Christmas tree lights up lives of children as K mart manager turns dreams into realities

By Lynn Rogers

Amidst the plaques, certificates and trophies lining Gerald Kilian’s office, one simple item attracts attention: a tiny rainbow wall-hanging that reads “Follow Your Dreams.”

Kilian indeed has followed his lifetime goal of helping needy children—in four years, his “Children’s Tree” has provided two million children with Christmas gifts and a merry holiday.

Kilian, store manager for Sycamore’s K mart, began the Children’s Tree in 1985 when he worked at the Lincoln, Illinois store. The premise is simple: tags listing a needy child’s name, sex, size and age adorn the tree and interested people take a name and buy that child presents.

“The tree represents simplicity and a simple way of life. It’s so easy and that’s what makes it successful. It’s people helping people, the way the world ought to be—one person reaching out their hand to another,” he said. “No matter what culture or language barriers, there’s nothing there but generosity.”

Kilian’s efforts have not gone unnoticed. In 1988, he was recognized by the U.S. Jaycees as one of the Ten Outstanding Young Americans. This year, he distinguished himself even further by being selected as one of the Ten Outstanding Young Person of the World by Junior Chamber International. He won the category of moral and religious leadership.

Kilian, 37, recently returned from the TOYP awards ceremony in Birmingham, England. The award, as well as the trip, is something he will never forget.

“The nice thing about it is that every time you win something like that, it gives you a stage to tell people about the plight of needy children throughout the world,” he explained. “If they called me and said, ‘Gerry, we’ve got an award for you but you can’t talk about it once you get here,’ I would’ve never went, because the award isn’t as important. I got to speak to 90 million people.” The ceremony was globally televised (but not in the U.S.) and translated into four languages.

“I’m just an ordinary Joe, who goes to work every day, has a small family, lives in a small house and drives an old car—it’s unbelievable,” he said. “When you’re a normal person, it’s hard to understand. You didn’t do it for the glory—you did it to help people.”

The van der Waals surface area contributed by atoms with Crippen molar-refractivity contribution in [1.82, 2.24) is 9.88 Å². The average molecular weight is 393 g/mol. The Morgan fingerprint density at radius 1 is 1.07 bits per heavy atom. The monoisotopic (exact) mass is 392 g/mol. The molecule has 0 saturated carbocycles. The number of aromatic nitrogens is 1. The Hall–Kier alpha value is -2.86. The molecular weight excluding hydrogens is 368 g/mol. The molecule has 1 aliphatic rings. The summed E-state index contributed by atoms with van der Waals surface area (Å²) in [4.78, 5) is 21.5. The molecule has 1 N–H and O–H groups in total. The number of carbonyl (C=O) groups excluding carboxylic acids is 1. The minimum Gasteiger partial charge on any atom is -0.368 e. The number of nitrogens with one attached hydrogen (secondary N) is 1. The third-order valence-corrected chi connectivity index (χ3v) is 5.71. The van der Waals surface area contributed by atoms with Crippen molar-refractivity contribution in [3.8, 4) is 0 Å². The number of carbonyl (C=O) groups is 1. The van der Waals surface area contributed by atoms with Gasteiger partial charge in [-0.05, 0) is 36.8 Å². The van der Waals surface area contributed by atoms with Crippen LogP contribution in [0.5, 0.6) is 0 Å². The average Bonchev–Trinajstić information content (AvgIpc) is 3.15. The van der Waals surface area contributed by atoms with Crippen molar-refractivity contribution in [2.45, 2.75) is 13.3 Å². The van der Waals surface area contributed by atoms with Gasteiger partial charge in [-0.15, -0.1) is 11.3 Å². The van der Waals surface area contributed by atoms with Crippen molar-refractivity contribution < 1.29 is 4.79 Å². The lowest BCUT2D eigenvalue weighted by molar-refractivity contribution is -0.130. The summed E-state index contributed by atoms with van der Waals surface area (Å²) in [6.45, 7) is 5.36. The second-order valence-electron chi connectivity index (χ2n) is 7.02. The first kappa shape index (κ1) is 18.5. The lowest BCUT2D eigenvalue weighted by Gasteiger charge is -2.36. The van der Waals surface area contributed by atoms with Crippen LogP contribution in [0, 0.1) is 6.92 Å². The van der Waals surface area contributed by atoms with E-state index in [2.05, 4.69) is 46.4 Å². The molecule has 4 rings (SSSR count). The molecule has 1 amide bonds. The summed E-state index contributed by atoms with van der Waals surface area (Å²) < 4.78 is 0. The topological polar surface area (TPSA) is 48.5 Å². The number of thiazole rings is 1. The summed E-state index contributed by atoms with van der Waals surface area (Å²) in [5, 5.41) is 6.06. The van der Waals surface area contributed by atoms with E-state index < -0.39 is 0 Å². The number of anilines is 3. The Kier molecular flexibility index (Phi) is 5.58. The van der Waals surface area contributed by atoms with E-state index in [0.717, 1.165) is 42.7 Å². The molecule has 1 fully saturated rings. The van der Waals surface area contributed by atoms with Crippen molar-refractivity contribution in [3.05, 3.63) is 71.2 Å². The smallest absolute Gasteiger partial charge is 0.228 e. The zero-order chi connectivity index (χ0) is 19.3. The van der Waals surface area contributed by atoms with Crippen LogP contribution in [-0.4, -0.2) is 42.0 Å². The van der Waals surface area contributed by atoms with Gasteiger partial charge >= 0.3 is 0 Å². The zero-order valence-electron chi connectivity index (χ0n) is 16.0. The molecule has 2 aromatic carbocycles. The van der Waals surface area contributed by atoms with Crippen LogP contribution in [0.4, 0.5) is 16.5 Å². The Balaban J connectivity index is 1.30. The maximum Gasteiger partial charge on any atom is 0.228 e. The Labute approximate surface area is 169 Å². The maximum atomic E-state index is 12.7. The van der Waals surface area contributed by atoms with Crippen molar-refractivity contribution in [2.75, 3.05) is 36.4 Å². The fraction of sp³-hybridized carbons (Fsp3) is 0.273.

Though the Children’s Tree is in over 1,700 K marts nationwide, Kilian hammered out a deal in England for further expansion in that country’s Littlewoods department stores. Though only one tree was scheduled to go up this year (due to time factors), the first was so successful 15 more have been added.

Kilian’s inspiration for the Children’s Tree came in a memory of a childhood Christmas. “The reason I thought of it was I was one of those children myself,” he explained. “There was a Christmas when I was between ten and twelve, my mother was on public aid and we had no money, no food.”

His uncle gave Kilian and his brother $20 to “buy Christmas” and the local shopkeeper let the boys go over that amount in their purchases. “If there was ever an inspiration it would be my uncle and him.”

Ever since the beginning, Kilian related, the program has been a success. “The tree is made up of miracles—from little ones to the two big ones.”

The two big “miracles” Kilian speaks of are eerie, to say the least. The first was when Kilian was invited to speak to a Baptist church shortly before the first tree went up. The minister had car problems and Kilian (slated to speak ten minutes) was asked to talk until he arrived.

“Of course, I wasn’t a speaker before that. I got up there and started to talk—I talked like a minister, with words I didn’t understand or know. I went home and had goosebumps,” he remembered. “I knew, at that moment in time, it (the tree) had been blessed. Anything we ever touch with this tree will never go wrong. I had that inner peace I always call my guardian angel.”

Case in point: another “miracle” that happened two years ago, before the gifts were to be delivered. “A heavy windstorm came up, took the trailer, tipped it over, slid it 50 feet into a guardrail on its side and sliced open the top of the trailer,” he explained, adding each gift had been painstakingly arranged in alphabetical order.

“We thought ‘Oh my God, what a mess this will be.’ But two days later, two wreckers came out, tipped it back over and we opened the back doors of the trailer—not one gift was out of place. Now if that ain’t a miracle, I don’t know what is.”

Kilian’s faith has always been an integral part of his life and is exuded in his constant smile. “I didn’t create the program—God did. If I had created it, it wouldn’t have been so successful,” he asserted. “That’s the difference between something that’s good and something that’s great.”

This year, all 500 names on Kilian’s K mart tree were taken in 24 hours. “I think 99.9 percent of the people—and I deal with the public every day—are generous, living, compassionate and caring. You wouldn’t believe the joy people have, coming in and getting a tag.”

Many other organizations are involved with the Children’s Tree. WPRC, WDEK and the Midweek help with publicity, while Public Aid, area Jaycees, Viet Now and the Salvation Army aid in distribution.

NIU’s law fraternity, Delta Theta Phi, provides cash for any gifts not returned to the store. About 1,500 gifts (three per child) will be handed out this year at the Salvation Army on December 21 and 22.

Chatting outside his office with wife Sylvia, daughter Rachel, and friends Perry and Janet Hahn (who have nominated Kilian for every award), Kilian reflected on his “mission.” “There really is a Santa Claus,” he remarked thoughtfully.

“Yes,” added Janet Hahn. “And it’s Gerry Kilian.”